Freethought Today · September 2012

Published by the Freedom From Religion Foundation, Inc.

FFRF parish exemption case clears hurdle

A district court in Madison, Wis., gave the green light to the right of FFRF’s nonbelieving directors to challenge the parish exemption giving preferential tax benefits to “ministers of the gospel.”

U.S. District Judge Barbara Crabb, Western District of Wisconsin, issued a strong 20-page opinion and order Aug. 29 granting standing to FFRF’s plaintiffs to pursue their challenge of the 1954 law. Plaintiffs are Co-Presidents Dan Barker and Annie Laurie Gaylor and President Emerita Anne Gaylor.

FFRF v. USA was filed in September 2011. FFRF first challenged the parish exemption in district court in Sacramento in 2009 with 21 FFRF members named as federal taxpayers in a case destined for the 9th Circuit U.S. Court of Appeals. A ruling on taxpayer standing in an unrelated Supreme Court ruling forced FFRF to withdraw the suit in 2011.

FFRF then refiled in Wisconsin, challenging the statute’s injury to FFRF’s paid directors, who receive part of their salaries designated as a housing allowance, yet are unable to benefit from it as ministers are.

“We’re very pleased that the court has acknowledged our injury and right to sue over this,” said Barker, ironically a former minister who previously qualified for and used housing allowance benefits. Barker is not accorded the same privilege as director of an atheist/agnostic organization, which shows governmental favoritism of religion over nonreligion. Barker calls the statute a subsidy rather than an accommodation of religion.

FFRF seeks a declaration that the federal statute creating the parish exemption violates the Establishment Clause of the First Amendment. FFRF is asking the court to enjoin the tax benefits exclusively given for ministers of the gospel under 28 U.S.C. § 2201 that 26 U.S.C. §107.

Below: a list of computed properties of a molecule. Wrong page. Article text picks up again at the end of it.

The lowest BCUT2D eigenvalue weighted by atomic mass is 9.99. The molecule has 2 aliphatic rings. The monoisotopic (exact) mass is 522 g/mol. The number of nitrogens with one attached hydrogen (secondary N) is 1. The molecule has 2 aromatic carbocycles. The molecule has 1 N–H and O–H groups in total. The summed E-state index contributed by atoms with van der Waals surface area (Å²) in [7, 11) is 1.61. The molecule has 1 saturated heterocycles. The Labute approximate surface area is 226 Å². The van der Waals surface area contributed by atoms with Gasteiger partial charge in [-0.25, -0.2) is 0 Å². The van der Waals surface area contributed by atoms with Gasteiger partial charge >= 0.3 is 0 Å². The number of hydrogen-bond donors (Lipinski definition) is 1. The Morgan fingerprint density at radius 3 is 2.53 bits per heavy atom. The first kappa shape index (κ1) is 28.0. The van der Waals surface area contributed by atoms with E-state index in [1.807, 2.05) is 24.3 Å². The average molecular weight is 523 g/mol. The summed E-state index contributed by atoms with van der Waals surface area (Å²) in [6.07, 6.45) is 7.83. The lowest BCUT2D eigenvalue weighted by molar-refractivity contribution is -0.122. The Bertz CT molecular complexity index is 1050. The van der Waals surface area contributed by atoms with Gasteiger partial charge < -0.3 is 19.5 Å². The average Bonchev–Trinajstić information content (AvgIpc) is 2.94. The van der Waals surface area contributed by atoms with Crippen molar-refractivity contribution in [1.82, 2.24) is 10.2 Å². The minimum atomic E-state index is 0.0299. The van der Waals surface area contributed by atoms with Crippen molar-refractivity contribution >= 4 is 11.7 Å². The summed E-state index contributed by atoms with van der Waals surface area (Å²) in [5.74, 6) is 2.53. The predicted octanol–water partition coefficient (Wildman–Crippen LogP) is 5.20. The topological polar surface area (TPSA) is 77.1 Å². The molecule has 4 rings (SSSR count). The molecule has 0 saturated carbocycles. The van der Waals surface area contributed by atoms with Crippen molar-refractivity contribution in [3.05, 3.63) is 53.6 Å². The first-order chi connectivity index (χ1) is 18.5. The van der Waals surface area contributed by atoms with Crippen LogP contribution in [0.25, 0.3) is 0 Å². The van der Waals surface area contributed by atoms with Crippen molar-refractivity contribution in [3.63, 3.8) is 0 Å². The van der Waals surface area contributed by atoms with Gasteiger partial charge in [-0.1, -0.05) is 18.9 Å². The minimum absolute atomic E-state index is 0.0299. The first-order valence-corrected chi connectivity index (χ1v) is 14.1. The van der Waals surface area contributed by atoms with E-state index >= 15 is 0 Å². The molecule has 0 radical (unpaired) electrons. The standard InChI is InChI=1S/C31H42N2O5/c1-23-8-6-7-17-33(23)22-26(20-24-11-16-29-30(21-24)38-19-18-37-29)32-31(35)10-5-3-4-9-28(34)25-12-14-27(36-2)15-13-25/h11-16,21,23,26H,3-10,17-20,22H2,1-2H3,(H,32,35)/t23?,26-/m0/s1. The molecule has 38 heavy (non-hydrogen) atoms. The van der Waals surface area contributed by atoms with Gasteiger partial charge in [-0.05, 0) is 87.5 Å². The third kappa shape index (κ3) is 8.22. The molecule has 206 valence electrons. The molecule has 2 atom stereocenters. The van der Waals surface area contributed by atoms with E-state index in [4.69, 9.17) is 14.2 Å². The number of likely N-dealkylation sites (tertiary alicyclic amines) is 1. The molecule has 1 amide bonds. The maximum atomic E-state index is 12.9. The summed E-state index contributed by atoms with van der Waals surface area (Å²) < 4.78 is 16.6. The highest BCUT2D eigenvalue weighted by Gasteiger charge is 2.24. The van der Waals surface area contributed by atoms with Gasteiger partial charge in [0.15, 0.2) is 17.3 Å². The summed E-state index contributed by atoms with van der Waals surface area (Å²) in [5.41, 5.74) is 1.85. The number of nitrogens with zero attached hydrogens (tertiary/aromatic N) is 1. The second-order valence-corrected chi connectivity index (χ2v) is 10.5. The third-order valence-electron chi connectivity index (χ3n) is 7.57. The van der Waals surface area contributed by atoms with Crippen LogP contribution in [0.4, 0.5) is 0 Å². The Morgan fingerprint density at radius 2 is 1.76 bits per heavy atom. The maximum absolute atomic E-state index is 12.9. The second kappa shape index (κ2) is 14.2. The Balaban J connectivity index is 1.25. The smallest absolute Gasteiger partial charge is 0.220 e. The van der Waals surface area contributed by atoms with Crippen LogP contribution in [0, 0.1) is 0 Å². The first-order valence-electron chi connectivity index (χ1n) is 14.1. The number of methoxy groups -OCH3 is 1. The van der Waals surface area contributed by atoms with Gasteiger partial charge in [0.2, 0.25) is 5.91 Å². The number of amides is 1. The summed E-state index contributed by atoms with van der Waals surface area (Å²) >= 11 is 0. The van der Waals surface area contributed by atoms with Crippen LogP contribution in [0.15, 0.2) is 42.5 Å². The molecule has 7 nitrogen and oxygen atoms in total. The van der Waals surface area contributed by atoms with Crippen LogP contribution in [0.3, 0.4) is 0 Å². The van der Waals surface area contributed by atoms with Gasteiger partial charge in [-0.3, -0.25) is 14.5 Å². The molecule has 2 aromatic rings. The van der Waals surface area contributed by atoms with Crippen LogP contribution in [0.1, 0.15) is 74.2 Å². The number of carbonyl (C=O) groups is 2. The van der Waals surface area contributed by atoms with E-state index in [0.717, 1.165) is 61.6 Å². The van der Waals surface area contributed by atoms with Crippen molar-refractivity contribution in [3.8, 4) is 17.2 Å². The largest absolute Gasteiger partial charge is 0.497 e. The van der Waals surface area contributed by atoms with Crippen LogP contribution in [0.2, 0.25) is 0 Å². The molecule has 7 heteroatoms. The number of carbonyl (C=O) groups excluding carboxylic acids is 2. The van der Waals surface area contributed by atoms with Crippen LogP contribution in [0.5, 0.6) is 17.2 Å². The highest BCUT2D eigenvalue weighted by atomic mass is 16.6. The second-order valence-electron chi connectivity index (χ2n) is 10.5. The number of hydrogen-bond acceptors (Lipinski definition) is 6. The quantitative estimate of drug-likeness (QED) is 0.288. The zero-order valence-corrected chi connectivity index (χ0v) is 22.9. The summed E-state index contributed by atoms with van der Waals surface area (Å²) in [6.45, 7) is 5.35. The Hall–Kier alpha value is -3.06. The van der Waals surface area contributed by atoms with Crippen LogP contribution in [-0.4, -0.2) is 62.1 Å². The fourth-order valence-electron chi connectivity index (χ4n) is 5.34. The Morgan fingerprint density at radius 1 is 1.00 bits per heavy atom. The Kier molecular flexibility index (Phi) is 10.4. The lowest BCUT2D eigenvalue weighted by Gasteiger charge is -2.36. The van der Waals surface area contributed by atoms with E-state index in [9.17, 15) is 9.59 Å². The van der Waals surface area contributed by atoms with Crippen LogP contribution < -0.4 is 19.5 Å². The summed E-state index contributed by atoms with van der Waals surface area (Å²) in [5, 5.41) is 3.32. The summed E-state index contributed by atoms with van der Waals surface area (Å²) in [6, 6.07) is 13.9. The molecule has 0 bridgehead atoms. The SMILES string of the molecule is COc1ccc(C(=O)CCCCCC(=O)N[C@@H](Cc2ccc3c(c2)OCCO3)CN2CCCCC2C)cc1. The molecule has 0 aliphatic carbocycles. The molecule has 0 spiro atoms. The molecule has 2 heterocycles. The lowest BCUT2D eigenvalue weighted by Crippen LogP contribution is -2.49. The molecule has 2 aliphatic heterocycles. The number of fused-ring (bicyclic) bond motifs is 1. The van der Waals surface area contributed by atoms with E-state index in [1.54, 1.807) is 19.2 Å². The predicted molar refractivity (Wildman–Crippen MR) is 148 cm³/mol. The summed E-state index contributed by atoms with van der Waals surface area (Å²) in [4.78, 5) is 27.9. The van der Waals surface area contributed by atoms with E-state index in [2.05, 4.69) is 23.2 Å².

“Because it is clear from the face of the statute that plaintiffs are not entitled to the exemption, I see no reason to make their standing contingent on the futile exercise of making a formal claim with the IRS,” Crabb ruled. She wrote that “there is no plausible argument that plaintiffs could make that they qualify as ‘ministers of the gospel,’ so it would be pointless to require plaintiffs to jump through the hoop of filing a claim to prove that they are not entitled to the exemption.”

She dismissed as “another straw man” the government’s characterization of the FFRF directors’ injury as mere “disagreement with the government’s claim.” Crabb wrote, “It is undoubtedly true that plaintiffs object to §107 because they believe it violates the Establishment Clause and that this may be the primary reason they filed the lawsuit, but that is not the injury plaintiffs are alleging for the purpose of showing standing.”

The exemptions permit clergy to deduct from their taxable income housing allowances furnished as part of compensation. Congress in 1954 amended the tax code to permit all clergy to exempt their housing costs from their taxable income. U.S. Rep. Peter Mack, author of the amendment, declared:

“Certainly, in these times when we are being threatened by a godless and antireligious world movement we should correct this discrimination against certain ministers of the gospel who are carrying on such a courageous fight against this foe. Certainly this is not too much to do for these people who are caring for our spiritual welfare.”

The statute defines the gross income of a minister of the gospel as not including “the rental value of a home furnished to him as part of his compensation,” or “the rental allowance paid to him as part of is compensation, to the extent used by him to rent or provide a home and to the extent such allowance does not exceed the fair rental value of the home, including furnishings and appurtenances such as a garage, plus the cost of utilities.”

The exclusion can be used by ministers for virtually all of the costs of home ownership, including down payment on a home; home mortgage payments, including interest and principal; real estate taxes; personal property taxes; fire and homeowners liability insurance; rental payments and cost of acquiring a home (i.e., legal fees, bank fees, title fees, etc.).

Crabb’s ruling means FFRF’s lawsuit will go forward to be argued on its merits. FFRF is being represented by attorney Richard L. Bolton

FFRF is a non-profit, educational organization. All dues and donations are deductible for income-tax purposes.

FFRF has received a 4 star rating from Charity Navigator

 

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